When we talk about cybercrime thoughts turn to techniques such as phishing or ransomware or attacks on websites, and so on. Sometimes, the consequences of these types of attacks are expressed in a certain form of cybercrime, one that goes beyond the theft of money or damaging computer networks; this type of cybercrime is highly personal and results in surveillance, stalking, and spying.
The modern computing environment covers many types of devices from desktops and laptops, smartphones, and also, the Internet of Things (IoT). The IoT is a network of interconnected, internet-enabled devices that are used for everything from heating our homes to measuring our heart rate on a run to ordering a smartphone from Amazon.
The world is now a patchwork quilt of connected devices that know more about us than our own mothers do. So, where do cyber-stalking and spying fit into this interconnected world of devices?
Here we look at how our smartwatches, smartphones, digital assistants and desktop computers can take on James Bond when it comes to spying.
What is the impact of spying, stalking, and spyware?
Our devices contain enormous amounts of personal data as well as sensitive, behavioural information and your location at any given time. This data, in the wrong hands, can result in privacy violations at best and at worst could be dangerous. Smart devices, including digital assistants, smartwatches, wearables, and even smart TVs collect, share, and store personal data. Research into the IoT and privacy by Northeastern University and Imperial College London looked at the privacy of 81 different consumer IoT devices. They found some shocking facts about the IoT and privacy:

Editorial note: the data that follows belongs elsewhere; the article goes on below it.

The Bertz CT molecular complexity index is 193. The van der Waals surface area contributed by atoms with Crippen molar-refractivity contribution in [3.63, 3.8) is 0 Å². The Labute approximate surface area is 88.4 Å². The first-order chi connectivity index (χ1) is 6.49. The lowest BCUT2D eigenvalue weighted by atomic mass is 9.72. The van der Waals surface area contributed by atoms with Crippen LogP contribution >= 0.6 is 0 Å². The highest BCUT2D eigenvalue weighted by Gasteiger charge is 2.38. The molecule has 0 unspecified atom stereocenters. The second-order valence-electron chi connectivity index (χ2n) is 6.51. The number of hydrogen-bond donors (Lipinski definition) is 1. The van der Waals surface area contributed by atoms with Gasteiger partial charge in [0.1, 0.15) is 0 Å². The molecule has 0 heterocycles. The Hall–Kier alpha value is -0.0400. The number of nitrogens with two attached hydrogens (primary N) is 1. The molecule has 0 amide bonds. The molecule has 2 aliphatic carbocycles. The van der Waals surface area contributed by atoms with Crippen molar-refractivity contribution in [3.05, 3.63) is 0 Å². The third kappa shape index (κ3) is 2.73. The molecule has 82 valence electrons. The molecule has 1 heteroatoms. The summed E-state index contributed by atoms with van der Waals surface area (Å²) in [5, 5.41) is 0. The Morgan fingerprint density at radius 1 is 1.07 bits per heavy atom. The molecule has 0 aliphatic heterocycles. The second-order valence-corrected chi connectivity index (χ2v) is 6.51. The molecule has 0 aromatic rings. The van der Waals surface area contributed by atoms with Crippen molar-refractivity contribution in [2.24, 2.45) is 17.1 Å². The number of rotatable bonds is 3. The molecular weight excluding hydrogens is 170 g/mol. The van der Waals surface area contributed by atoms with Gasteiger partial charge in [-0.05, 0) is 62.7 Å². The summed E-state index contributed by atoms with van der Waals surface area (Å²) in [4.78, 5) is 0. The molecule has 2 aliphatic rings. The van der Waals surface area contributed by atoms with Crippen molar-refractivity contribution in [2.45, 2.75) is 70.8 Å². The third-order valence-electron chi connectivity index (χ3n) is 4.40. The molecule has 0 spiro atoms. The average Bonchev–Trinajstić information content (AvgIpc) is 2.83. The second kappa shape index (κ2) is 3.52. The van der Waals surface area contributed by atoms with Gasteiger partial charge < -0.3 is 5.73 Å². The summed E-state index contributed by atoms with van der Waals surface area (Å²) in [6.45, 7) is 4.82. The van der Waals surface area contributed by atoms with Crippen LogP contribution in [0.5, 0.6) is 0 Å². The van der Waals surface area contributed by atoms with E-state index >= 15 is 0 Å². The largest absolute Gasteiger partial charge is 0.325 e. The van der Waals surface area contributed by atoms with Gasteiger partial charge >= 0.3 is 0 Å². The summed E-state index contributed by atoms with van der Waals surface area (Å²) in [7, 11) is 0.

- 72 of the devices shared personal, location, and behavioural data with third parties unrelated to the original manufacturer.
- Some data was shared unencrypted leaving it open to ‘eavesdropping’ attacks
Spying via device happens because of these in-built issues of privacy; often caused by just poorly designed systems. Poor design means that devices leak data, but it can also result in the device being hijacked by a known individual.
There is also a type of malware known as “Spyware”. This malicious software is typically installed onto a device by means such as phishing or infected apps. Once installed, it will send personal data back to a cybercriminal.
One of the best ways to understand the impact that data spying can have on a person is to look at some cases:
The Internet of Things (IoT) is being increasingly used by manufacturers to add innovation to devices for the home. Home appliances including, security cameras, central heating controls, and doorbells are being connected up. This also adds functionality to allow someone to control the device from a distance. Therein lies the problem…control…
In 2018, an estranged husband was convicted of spying on his wife using a wall-mounted device. The man was able to remotely log into the device and use the camera and microphone to watch his wife go about her business.
Smartphones for Stalkers